Beware Porch Piracy and Refund Fraud

E-commerce merchants have long dreaded chargebacks, especially the ones that result from friendly fraud and refund fraud. A customer lies about never having received their shipment, or they claim it arrived damaged, or it wasn’t the right item, and could they please get a replacement?

The best way to combat that kind of friendly fraud is to ask the customer to send back the damaged or incorrect item before replacing it. If they didn’t, then either they didn’t really want to replace it, or you had caught them out.

A wooden pirate statue. Ecommerce shippers should beware of porch piracy and refund fraud.

As far as the lost shipment goes, you can always take that up with the shipping provider or third-party logistics (3PL) provider. If you can show that they lost it, they’ll refund the shipment’s value (up to a certain amount, unless you had insurance). But shipping companies are getting better about confirming shipments and proving delivery. Even Amazon takes photos of your package on your front porch, showing that they delivered it.

Problem solved, right? Except not. Porch piracy, which was uncommon just a few years ago, has now become such a problem that one in five Americans have had a package stolen off their front porch just since the pandemic started.

Now ecommerce merchants are steering right into a perfect storm of increased fraudulent activity.

  1. Ecommerce is already on the rise because of the pandemic.
  2. Ecommerce will increase as the number of COVID cases surge even larger than before.
  3. It’s the holiday shopping season.

A recent article in talked about why porch piracy has increased.

Kount’s Chief Customer Experience Officer Rich Stuppy told Karen Webster that porch piracy is one of the easier crimes to commit. A really organized pirate will follow Amazon trucks, mark the houses where larger packages are getting dropped off, and (with the help of an accomplice) make a second pass to run out and snatch a package in about 15 seconds.

. . .

Or, Stuppy said, there are the lazy porch pirates who simply prowl around and steal what looks interesting off the veritable buffet of porches with packages that they encounter in their day-to-day lives.

Regardless of how it happened, you’re either getting a phone call or getting hit with a chargeback. (And if you’re lucky, it’s only the phone call.)

As Stuppy said on, “Porch piracy is going to be part of the holiday season for as long as there is holiday shipping,”

The problem for ecommerce merchants is that you’re the one bearing all the costs of porch piracy. You’ve already shipped the product, which you paid for, and now you’re expected to ship out a free replacement, which you have to pay for. Plus, you can’t get any remunerations or refunds yourself. The customer didn’t lie about the shipment, the 3PL didn’t lose it, and nothing got damaged in transit. You’re just out the cost of the replacement, which was probably higher than your margin.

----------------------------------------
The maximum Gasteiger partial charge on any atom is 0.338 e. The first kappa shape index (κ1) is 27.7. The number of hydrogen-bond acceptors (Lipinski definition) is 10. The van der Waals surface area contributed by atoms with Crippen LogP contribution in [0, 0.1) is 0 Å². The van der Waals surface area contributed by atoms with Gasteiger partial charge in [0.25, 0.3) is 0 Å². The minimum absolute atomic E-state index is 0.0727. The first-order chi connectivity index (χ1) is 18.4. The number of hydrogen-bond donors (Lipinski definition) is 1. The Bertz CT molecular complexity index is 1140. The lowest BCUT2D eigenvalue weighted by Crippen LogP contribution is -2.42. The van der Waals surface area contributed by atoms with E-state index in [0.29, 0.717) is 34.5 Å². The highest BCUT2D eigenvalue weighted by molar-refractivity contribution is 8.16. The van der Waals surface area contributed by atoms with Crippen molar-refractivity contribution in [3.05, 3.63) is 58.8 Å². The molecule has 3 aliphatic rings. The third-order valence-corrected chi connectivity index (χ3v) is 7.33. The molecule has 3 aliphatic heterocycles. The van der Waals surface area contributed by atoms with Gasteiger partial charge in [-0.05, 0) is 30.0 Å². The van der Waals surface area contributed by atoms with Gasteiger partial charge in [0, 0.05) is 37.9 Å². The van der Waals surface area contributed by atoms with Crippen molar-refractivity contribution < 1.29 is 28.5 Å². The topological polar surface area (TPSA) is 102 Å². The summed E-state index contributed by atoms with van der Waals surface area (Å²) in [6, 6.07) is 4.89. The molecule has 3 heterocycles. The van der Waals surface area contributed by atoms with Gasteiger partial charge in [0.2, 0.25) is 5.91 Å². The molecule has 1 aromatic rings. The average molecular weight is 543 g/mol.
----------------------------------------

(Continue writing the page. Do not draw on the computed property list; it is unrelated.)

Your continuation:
You could always insure the shipment, and depending on the cost and your shipping volume, that may not be a bad idea. Because if your porch piracy rate matches the national trend, 20% of your shipments could be lost to porch piracy.

Beware Refund Fraud, Too

Friendly fraudsters are also getting smarter. They’re getting hip to the “ship the product back first” requirement and are finding workarounds. For example, when the fraudster gets a return label, they’ll stick it to an envelope and stuff it full of junk papers.

When it gets received by the returns department, they scan the label, and mark the “package” as returned and send it to someone else to process, without any indication of what it should be. The refund is granted, but when the envelope is opened, it’s filled with junk papers and gets thrown away without anyone following up on what was supposed to be in there.

Rich Stuppy says it’s almost foolproof.

The best way to combat this might be to create a special returns process where the contents of the box have to be confirmed against the original packing list before it’s approved as being correct. The package would still get scanned into the facility as received, but the final approval must be given once the box is opened.

There are other solutions that you can use, as long as you take a proper “fraud-first mindset,” such as AI-driven solutions that can examine different trust signals within a customer’s history profile.

For example, a customer who has ordered dozens of times from a merchant and reports their first stolen package is probably a legitimate theft. But a customer who has had repeatedly reported thefts of high-ticket items might be worth following up on. If it’s an egregious amount of theft, you might even want to consider calling the local police department and asking them to investigate.

Also, be sure to keep track of addresses in the area as well, and see if there are a high number of thefts occurring in the same localized area.

Thefts are only going to increase as we face this perfect storm of e-commerce growth related to the pandemic and the holiday shopping season. Keep track of your refunds and your chargebacks and start looking for patterns. While you may not have time to implement a solution this late in the year, that doesn’t mean you can’t start thinking about implementing next year’s. And if you can use the data you get from this year’s shopping season, your prevention efforts will be all the better for it.

If you want to learn more about reducing fraud and chargebacks, CB-Alert can help, Please visit the CB Alert website.

Photo credit: Luzie1973 (, Creative Commons 0)

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